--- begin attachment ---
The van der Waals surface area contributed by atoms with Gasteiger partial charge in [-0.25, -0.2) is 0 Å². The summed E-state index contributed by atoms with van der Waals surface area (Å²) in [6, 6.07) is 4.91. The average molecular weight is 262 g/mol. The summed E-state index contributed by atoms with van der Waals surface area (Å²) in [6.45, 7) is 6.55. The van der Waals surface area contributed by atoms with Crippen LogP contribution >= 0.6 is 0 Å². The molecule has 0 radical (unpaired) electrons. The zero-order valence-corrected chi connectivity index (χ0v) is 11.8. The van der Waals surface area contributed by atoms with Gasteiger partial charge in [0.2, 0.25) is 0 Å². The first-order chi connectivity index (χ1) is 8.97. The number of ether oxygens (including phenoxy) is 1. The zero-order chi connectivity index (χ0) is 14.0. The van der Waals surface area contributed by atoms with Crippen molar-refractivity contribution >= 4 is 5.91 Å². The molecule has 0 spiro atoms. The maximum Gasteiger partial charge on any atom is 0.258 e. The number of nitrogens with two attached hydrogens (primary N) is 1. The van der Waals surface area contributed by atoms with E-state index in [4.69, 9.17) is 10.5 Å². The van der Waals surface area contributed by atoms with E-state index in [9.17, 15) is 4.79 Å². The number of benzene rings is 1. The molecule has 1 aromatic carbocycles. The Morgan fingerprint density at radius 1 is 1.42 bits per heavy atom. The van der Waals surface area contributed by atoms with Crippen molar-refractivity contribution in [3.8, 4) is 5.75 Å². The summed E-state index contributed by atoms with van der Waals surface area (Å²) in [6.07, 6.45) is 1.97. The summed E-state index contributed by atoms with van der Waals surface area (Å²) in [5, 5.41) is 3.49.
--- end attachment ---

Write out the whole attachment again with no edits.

The van der Waals surface area contributed by atoms with Gasteiger partial charge in [-0.25, -0.2) is 0 Å². The summed E-state index contributed by atoms with van der Waals surface area (Å²) in [6, 6.07) is 4.91. The average molecular weight is 262 g/mol. The summed E-state index contributed by atoms with van der Waals surface area (Å²) in [6.45, 7) is 6.55. The van der Waals surface area contributed by atoms with Crippen LogP contribution >= 0.6 is 0 Å². The molecule has 0 radical (unpaired) electrons. The zero-order valence-corrected chi connectivity index (χ0v) is 11.8. The van der Waals surface area contributed by atoms with Gasteiger partial charge in [0.2, 0.25) is 0 Å². The first-order chi connectivity index (χ1) is 8.97. The number of ether oxygens (including phenoxy) is 1. The zero-order chi connectivity index (χ0) is 14.0. The van der Waals surface area contributed by atoms with Crippen molar-refractivity contribution >= 4 is 5.91 Å². The molecule has 0 spiro atoms. The maximum Gasteiger partial charge on any atom is 0.258 e. The number of nitrogens with two attached hydrogens (primary N) is 1. The van der Waals surface area contributed by atoms with E-state index in [4.69, 9.17) is 10.5 Å². The van der Waals surface area contributed by atoms with E-state index in [9.17, 15) is 4.79 Å². The number of benzene rings is 1. The molecule has 1 aromatic carbocycles. The Morgan fingerprint density at radius 1 is 1.42 bits per heavy atom. The van der Waals surface area contributed by atoms with Crippen molar-refractivity contribution in [3.8, 4) is 5.75 Å². The summed E-state index contributed by atoms with van der Waals surface area (Å²) in [6.07, 6.45) is 1.97. The summed E-state index contributed by atoms with van der Waals surface area (Å²) in [5, 5.41) is 3.49.